FIELD: Let's talk about finding the best next generation solution. How does an organization go about that?
KEIL: Most organizations that we market our products to would use what's known as the RFP, or request for proposal, or request for information, RFI, process, and it's on the vendor side. They are long and tedious documents that are kind of a necessary evil, but on the organization side, the buyer side, they are very instrumental in finding the right vendor or narrowing it down to the two or three vendors that the organizations want to bring in and then physically evaluate.
FIELD: Once you get down to say your two or three finalists as vendors, how should an organization go about evaluating a next generation firewall solution?
KEIL: That step would then be to build out an evaluation plan, and the RFP, just like the evaluation plan, should be very specific to the organization's traffic patterns and business case. Once the final two or three vendors are selected, the evaluation plan should require all of those vendors to come in and install the box on the network and using live traffic run through the evaluation plan, or using an in-house lab in the organization run that traffic through the devices so that the organization can really see the impact of the security policy on their traffic, on their own network and really see and feel what the product is going to act like, look like and react when their peak business traffic patterns might hit and things like that. Really the best thing to do is to bring it in-house and run it in your own environment for an extended period of time.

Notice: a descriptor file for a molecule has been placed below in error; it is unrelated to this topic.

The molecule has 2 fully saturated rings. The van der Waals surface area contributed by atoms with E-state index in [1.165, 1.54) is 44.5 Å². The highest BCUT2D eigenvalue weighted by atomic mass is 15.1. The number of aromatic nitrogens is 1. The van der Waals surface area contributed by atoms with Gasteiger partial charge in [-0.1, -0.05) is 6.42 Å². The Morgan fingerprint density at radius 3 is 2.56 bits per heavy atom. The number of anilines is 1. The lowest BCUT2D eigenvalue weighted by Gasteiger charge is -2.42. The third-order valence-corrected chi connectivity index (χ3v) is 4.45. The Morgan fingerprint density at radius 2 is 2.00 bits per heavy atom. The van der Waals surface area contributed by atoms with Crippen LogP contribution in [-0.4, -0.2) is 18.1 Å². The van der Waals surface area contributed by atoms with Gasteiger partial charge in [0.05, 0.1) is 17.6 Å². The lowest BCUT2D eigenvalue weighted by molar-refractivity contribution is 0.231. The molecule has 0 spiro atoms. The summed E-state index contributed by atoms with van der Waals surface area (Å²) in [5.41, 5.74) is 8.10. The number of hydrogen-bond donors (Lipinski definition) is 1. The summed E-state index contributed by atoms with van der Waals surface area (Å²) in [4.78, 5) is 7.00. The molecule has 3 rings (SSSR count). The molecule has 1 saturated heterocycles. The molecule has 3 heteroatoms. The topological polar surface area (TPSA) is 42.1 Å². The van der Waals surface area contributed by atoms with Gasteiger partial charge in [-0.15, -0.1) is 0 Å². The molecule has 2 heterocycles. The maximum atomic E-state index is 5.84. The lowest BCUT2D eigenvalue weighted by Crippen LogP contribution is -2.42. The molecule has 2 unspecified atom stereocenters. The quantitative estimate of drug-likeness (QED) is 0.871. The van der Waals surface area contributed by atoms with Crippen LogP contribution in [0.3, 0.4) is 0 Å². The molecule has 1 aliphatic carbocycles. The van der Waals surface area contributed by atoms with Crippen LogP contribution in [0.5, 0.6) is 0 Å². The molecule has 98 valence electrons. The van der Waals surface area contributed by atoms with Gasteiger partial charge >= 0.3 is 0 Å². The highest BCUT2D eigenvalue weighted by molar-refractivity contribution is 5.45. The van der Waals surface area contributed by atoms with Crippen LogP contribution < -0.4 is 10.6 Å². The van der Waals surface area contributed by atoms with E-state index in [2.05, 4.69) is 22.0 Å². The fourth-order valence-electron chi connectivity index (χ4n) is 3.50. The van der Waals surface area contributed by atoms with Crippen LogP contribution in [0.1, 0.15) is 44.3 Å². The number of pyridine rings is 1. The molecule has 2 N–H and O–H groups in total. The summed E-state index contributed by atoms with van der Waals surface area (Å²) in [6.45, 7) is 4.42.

FIELD: We've talked about a lot here. You've defined the next generation firewall, told us why the current generation is failing us, and given us some insight on how to make that transition. If you could boil it all down, where would you say is the best place to start in this search for the next generation firewall?
KEIL: I think the best place to start would be to get a hold of a copy of the Palo Alto Networks Firewall Buyer's Guide and really start from there. We have a lot of other tools that can help educate the buyer on what to look for and what is out there and really separate the marketing hype from reality. That would be the best place to start.